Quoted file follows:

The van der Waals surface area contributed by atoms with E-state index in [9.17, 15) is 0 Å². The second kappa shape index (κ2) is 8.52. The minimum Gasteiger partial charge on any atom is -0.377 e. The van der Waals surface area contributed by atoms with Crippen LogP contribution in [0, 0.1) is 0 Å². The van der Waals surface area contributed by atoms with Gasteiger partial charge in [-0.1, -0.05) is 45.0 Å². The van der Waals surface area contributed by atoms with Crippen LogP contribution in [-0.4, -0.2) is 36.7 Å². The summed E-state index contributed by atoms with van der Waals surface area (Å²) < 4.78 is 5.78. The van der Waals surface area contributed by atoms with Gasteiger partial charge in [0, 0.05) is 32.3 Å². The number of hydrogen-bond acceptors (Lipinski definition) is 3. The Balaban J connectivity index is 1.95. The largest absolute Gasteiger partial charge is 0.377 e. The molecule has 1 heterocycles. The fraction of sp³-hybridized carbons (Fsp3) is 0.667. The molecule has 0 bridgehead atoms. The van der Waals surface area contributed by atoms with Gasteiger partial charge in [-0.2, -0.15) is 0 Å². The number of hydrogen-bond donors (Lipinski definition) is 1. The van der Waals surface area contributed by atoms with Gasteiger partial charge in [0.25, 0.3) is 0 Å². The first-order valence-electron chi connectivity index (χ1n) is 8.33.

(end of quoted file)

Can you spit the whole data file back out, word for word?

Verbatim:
The van der Waals surface area contributed by atoms with E-state index in [9.17, 15) is 0 Å². The second kappa shape index (κ2) is 8.52. The minimum Gasteiger partial charge on any atom is -0.377 e. The van der Waals surface area contributed by atoms with Crippen LogP contribution in [0, 0.1) is 0 Å². The van der Waals surface area contributed by atoms with Gasteiger partial charge in [-0.1, -0.05) is 45.0 Å². The van der Waals surface area contributed by atoms with Crippen LogP contribution in [-0.4, -0.2) is 36.7 Å². The summed E-state index contributed by atoms with van der Waals surface area (Å²) < 4.78 is 5.78. The van der Waals surface area contributed by atoms with Gasteiger partial charge in [0, 0.05) is 32.3 Å². The number of hydrogen-bond acceptors (Lipinski definition) is 3. The Balaban J connectivity index is 1.95. The largest absolute Gasteiger partial charge is 0.377 e. The molecule has 1 heterocycles. The fraction of sp³-hybridized carbons (Fsp3) is 0.667. The molecule has 0 bridgehead atoms. The van der Waals surface area contributed by atoms with Gasteiger partial charge in [-0.2, -0.15) is 0 Å². The number of hydrogen-bond donors (Lipinski definition) is 1. The van der Waals surface area contributed by atoms with Gasteiger partial charge in [0.25, 0.3) is 0 Å². The first-order valence-electron chi connectivity index (χ1n) is 8.33.